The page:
Texas federal judge strikes down Affordable Care Act. The New York Times reports, “A federal judge in Texas struck down the entire Affordable Care Act … on the grounds that its mandate requiring people to buy health insurance is unconstitutional and the rest of the law cannot stand without it.


“The ruling was over a lawsuit filed this year by a group of Republican governors and state attorneys general. [West Virginia Attorney General Patrick Morrisey was among them.] A group of intervening states led by Democrats promised to appeal the decision, which will most likely not have any immediate effect. But it will almost certainly make its way to the Supreme Court, threatening the survival of the landmark health law and, with it, health coverage for millions of Americans, protections for people with pre-existing conditions and much more.”


…AMA calls ruling ‘an unfortunate step backward.’ AMA reports, “’[The Texas] decision is an unfortunate step backward for our health system that is contrary to overwhelming public sentiment to preserve pre-existing condition protections and other policies that have extended health insurance coverage to millions of Americans,’ said AMA president Barbara L. McAneny, M.D. ‘It will destabilize health insurance coverage by rolling back federal policy to 2009. No one wants to go back to the days of 20 percent of the population uninsured and fewer patient protections, but this decision will move us in that direction.’”


Massachusetts closes cannabis dispensaries for using pesticides. The Boston Globe reports, “Triple M, a medical marijuana operator with dispensaries in Mashpee and Plymouth, [Massachusetts] has been ordered to close by state health regulators for using pesticides on plants on its Plymouth cultivation facility.”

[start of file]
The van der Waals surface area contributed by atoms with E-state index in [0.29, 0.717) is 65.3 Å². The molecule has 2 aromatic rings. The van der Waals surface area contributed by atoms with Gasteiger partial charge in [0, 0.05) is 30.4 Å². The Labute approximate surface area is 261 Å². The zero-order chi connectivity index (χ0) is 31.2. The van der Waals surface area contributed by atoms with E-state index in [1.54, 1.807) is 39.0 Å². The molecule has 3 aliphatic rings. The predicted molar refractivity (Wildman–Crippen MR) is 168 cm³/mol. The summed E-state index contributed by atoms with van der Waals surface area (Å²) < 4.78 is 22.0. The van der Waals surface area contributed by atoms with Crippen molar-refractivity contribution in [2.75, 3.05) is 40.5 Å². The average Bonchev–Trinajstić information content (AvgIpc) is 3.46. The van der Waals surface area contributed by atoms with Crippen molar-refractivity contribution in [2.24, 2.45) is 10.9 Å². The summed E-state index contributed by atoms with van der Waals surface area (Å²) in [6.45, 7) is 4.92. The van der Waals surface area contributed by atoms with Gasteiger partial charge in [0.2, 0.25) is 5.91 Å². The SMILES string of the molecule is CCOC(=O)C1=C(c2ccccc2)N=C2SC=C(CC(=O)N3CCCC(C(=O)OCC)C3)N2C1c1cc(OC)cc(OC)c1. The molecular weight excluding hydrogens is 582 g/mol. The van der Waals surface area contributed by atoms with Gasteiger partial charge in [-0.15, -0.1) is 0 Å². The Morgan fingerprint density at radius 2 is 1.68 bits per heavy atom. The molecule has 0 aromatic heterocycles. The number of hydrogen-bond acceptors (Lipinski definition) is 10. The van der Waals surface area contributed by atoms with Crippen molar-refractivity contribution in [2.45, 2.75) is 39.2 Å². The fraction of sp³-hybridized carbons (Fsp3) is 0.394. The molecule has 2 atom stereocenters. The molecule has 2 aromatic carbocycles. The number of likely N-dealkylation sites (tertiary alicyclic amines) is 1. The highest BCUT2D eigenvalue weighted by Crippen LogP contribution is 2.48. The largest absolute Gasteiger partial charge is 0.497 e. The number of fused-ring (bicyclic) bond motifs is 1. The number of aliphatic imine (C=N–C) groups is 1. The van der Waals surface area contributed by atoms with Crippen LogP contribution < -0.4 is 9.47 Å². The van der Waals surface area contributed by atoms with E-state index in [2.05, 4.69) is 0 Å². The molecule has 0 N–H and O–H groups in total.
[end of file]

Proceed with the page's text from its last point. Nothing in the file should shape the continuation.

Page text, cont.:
Kentucky has more than 3K hepatitis A cases. WSAZ reports, “Kentucky’s hepatitis A outbreak rages on into its second year, as health leaders say there are now more than 3,000 reported cases.”


Pertussis outbreak in Idaho. The Idaho Mountain News reports, “’Several students’ in the Blaine County School District have come down with pertussis, a highly contagious respiratory infection commonly known as whooping cough, according to the South Central [Idaho] Public Health District.”


Raw fruits and vegetables contribute to better mental health. StudyFinds reports, “Here’s one more way to ensure stronger mental health: get your fruits and veggies from the produce section at the grocery store, and not the canned foods aisle. Researchers at the University of Otago in New Zealand found that raw fruit and vegetables have more a positive effect on mental health overall than canned, cooked, and processed produce.”


Ramapo [New York] schools face hefty fines for failing to provide lists of unvaccinated students. USA Today reports, “Nine private schools in Ramapo face hefty fines for failing to provide Rockland County [New York] health officials with a list of students who have not been fully vaccinated against measles. The schools are within a geographical area considered the nexus of Rockland’s measles outbreak…”


Vegan surge leads to ‘hidden hunger.’ The Independent reports, “The phenomenon of ‘hidden hunger’ affects more than two billion people globally. It has been centered on developing countries but is becoming a growing public health concern in the wealthy world There are several factors behind the rise but we believe the surge of interest in veganism  is likely to become another major contributor.”